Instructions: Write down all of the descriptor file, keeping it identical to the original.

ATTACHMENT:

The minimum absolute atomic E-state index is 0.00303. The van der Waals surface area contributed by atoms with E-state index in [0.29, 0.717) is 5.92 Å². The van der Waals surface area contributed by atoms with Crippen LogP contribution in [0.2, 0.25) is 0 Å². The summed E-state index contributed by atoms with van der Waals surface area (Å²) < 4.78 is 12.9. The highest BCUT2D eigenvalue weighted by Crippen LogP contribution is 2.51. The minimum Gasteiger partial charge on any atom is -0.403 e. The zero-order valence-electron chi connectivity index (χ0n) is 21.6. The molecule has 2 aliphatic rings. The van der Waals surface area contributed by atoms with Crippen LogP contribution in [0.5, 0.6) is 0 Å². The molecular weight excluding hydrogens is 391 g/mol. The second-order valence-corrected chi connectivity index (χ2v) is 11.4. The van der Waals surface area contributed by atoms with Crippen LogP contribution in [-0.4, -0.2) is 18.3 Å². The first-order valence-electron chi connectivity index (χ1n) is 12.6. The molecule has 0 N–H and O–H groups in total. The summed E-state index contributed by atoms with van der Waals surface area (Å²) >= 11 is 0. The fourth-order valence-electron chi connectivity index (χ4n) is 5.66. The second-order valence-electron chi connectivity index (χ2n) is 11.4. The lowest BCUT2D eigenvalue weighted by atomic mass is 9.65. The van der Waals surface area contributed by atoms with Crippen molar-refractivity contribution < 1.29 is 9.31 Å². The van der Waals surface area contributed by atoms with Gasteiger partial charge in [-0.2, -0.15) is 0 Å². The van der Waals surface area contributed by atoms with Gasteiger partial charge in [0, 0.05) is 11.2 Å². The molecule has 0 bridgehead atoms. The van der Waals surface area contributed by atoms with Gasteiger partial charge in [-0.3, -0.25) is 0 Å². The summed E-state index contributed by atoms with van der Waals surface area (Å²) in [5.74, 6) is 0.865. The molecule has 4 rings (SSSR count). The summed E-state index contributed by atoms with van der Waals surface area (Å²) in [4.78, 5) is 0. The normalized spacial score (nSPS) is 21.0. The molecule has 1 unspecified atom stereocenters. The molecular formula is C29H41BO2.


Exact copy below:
The minimum absolute atomic E-state index is 0.00303. The van der Waals surface area contributed by atoms with E-state index in [0.29, 0.717) is 5.92 Å². The van der Waals surface area contributed by atoms with Crippen LogP contribution in [0.2, 0.25) is 0 Å². The summed E-state index contributed by atoms with van der Waals surface area (Å²) < 4.78 is 12.9. The highest BCUT2D eigenvalue weighted by Crippen LogP contribution is 2.51. The minimum Gasteiger partial charge on any atom is -0.403 e. The zero-order valence-electron chi connectivity index (χ0n) is 21.6. The molecule has 2 aliphatic rings. The van der Waals surface area contributed by atoms with Crippen LogP contribution in [0.5, 0.6) is 0 Å². The molecular weight excluding hydrogens is 391 g/mol. The second-order valence-corrected chi connectivity index (χ2v) is 11.4. The van der Waals surface area contributed by atoms with Crippen LogP contribution in [-0.4, -0.2) is 18.3 Å². The first-order valence-electron chi connectivity index (χ1n) is 12.6. The molecule has 0 N–H and O–H groups in total. The summed E-state index contributed by atoms with van der Waals surface area (Å²) >= 11 is 0. The fourth-order valence-electron chi connectivity index (χ4n) is 5.66. The second-order valence-electron chi connectivity index (χ2n) is 11.4. The lowest BCUT2D eigenvalue weighted by atomic mass is 9.65. The van der Waals surface area contributed by atoms with Crippen molar-refractivity contribution < 1.29 is 9.31 Å². The van der Waals surface area contributed by atoms with Gasteiger partial charge in [-0.2, -0.15) is 0 Å². The van der Waals surface area contributed by atoms with Gasteiger partial charge in [0, 0.05) is 11.2 Å². The molecule has 0 bridgehead atoms. The van der Waals surface area contributed by atoms with Gasteiger partial charge in [-0.3, -0.25) is 0 Å². The summed E-state index contributed by atoms with van der Waals surface area (Å²) in [5.74, 6) is 0.865. The molecule has 4 rings (SSSR count). The summed E-state index contributed by atoms with van der Waals surface area (Å²) in [4.78, 5) is 0. The normalized spacial score (nSPS) is 21.0. The molecule has 1 unspecified atom stereocenters. The molecular formula is C29H41BO2.